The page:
If you’re poor, there’s a price to pay for getting a free halal turkey dinner on Thanksgiving from the ‘Muslims Against Hunger:’ Being force fed lies about Islam.
Star Ledger – Garlic wafts in the air while sauce bubble on the stove. The kitchen clamors with young cooks preparing South Asian dishes. The women are in headscarves while the men wear hairnets covering dark curls. Some members of them layer carrots and peas into a mountain of basmati rice while others coat chickpeas in spices to create chana masala. Just before the guests arrive, the workers gather in a circle for a pep talk and a prayer to Allah.
Muslims Against Hunger has been helping struggling Jerseyans for a decade. The organization visits interfaith soup kitchens as guest chefs on a monthly basis state-wide. Food enables them to bridge the cultural divide, offering Muslim cuisine to non-Muslims in need. (I know, I know, beggars can’t be choosers)
On Thanksgiving, the group is going to make its first attempt to prepare an all-American harvest feast with halal turkey. In years past, they’ve served their standard menu for the holidays. Swapping curry for cranberries, volunteers are going to distribute big meals at a Union City Islamic school. (‘Turkey and Curry’ – just what the hungry homeless person’s mouth has been watering for all year)
Cooking is going to be a challenge because turkey is rarely eaten in South Asia and the Middle East. (And how many years have they been in this country?) Members of the kitchen crew consulted with friends and searched online for a primer on how to roast the bird. Next year, they plan to introduce a fusion: tandoori turkey. (God forbid they make a traditional turkey, that would be almost American)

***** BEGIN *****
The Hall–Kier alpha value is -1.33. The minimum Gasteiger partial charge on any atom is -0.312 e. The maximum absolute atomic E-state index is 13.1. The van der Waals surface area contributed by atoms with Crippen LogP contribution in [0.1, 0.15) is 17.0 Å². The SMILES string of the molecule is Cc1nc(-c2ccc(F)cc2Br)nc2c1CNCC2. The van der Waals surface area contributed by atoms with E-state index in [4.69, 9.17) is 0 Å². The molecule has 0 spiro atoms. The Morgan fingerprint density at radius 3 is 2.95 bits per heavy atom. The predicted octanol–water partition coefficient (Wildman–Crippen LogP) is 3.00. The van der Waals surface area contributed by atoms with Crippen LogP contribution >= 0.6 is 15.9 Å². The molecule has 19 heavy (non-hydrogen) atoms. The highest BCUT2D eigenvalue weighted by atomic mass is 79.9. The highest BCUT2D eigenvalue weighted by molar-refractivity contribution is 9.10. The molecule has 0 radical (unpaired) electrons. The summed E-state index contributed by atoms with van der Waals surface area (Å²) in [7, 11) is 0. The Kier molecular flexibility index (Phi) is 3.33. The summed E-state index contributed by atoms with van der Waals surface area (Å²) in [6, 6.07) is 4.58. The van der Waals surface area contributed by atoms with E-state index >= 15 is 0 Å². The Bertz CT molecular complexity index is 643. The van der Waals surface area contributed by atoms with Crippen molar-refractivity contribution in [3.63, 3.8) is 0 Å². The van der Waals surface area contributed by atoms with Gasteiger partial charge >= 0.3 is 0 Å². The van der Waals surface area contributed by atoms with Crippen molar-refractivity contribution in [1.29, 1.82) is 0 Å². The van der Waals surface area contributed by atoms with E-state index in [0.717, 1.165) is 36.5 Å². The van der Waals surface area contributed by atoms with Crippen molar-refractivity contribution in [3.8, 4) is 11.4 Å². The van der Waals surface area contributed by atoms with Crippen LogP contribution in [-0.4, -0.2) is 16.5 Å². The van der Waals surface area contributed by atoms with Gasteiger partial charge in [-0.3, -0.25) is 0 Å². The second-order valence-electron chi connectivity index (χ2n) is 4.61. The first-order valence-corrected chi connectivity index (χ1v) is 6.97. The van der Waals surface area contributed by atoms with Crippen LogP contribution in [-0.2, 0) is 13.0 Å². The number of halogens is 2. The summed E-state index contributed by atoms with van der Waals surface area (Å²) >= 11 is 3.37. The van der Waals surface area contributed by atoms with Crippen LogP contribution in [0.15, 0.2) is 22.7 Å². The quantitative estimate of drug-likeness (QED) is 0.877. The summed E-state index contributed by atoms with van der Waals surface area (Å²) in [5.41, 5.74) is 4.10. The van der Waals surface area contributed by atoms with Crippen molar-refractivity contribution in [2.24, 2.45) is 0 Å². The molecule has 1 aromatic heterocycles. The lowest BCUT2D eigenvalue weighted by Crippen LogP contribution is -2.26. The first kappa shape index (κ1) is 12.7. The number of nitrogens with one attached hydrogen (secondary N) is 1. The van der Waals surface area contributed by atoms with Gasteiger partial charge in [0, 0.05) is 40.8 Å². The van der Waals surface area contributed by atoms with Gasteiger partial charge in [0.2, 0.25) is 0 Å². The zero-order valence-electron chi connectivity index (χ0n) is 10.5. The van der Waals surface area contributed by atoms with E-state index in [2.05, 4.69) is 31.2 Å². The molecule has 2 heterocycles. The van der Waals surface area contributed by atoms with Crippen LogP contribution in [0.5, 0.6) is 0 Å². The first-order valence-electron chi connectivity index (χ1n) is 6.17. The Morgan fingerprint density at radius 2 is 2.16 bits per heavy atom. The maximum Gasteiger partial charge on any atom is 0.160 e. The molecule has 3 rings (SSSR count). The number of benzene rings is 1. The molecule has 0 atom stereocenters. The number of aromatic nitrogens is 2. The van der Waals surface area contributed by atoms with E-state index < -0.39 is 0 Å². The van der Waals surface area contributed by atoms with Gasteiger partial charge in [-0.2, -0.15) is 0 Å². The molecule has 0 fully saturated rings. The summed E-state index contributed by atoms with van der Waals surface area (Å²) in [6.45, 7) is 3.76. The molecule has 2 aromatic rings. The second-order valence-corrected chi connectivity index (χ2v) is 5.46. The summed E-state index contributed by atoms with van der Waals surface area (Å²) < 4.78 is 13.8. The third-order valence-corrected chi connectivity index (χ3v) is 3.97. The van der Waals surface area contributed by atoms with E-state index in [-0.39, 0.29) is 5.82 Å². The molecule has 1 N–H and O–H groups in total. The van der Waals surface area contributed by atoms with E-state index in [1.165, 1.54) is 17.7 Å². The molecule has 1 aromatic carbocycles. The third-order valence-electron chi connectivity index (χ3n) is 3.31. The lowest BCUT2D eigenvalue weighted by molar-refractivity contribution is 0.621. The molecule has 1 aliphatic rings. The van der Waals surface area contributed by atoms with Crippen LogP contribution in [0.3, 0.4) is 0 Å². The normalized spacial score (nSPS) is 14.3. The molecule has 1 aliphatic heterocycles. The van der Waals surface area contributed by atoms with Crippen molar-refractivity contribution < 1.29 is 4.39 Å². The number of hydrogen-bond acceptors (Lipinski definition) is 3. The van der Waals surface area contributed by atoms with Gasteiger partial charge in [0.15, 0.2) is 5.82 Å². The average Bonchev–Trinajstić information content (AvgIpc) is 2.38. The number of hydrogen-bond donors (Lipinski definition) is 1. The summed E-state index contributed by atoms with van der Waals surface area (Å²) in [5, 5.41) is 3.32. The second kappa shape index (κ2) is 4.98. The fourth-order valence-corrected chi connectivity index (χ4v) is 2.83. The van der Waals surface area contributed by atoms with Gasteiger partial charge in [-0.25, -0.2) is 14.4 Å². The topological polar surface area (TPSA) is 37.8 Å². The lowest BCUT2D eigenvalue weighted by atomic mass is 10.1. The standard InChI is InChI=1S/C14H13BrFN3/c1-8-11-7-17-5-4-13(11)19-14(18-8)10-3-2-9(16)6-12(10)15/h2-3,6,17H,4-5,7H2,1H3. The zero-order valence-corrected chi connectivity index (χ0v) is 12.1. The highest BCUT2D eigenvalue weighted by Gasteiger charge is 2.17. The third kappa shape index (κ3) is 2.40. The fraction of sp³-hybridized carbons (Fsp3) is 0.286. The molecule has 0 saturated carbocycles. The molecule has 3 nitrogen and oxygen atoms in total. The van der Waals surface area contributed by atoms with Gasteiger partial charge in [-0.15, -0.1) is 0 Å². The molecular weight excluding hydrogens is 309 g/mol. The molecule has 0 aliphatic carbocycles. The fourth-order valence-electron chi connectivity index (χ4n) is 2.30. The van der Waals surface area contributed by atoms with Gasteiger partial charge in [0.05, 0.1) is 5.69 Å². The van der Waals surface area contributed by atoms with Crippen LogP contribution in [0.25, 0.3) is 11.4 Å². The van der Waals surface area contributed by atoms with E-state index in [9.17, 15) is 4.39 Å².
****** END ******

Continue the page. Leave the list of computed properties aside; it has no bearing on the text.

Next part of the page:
“Most of our volunteers are not Thanksgiving menu types,” says Zamir Hassan, a Bedminster computer consultant who directs the program. “They come from the Middle East and India and Pakistan and their holidays are different.”
Their Thanksgiving food drive, which runs through next week, is an initiative to deliver 2,000 meals in New Jersey, New York and Massachusetts. Their goal is not only to feed the hungry but also to promote tolerance and offset media stereotypes.
“I try to educate people about Muslims,” says volunteer, Raza “Ali” Mansoor, 38, of Sayreville, who greets visitors at the door. “Your average person is pretty nice but they might be misinformed. A lot of groups like the tea party, I guess you’d call it a lack of education, lack of exposure.”
Hassan stresses that he hopes to teach people about Islam but there’s no agenda to convert them.
“We pushed more and more after 9/11 to educate people of other faiths,” he explains. “We want to educate the media and the public.”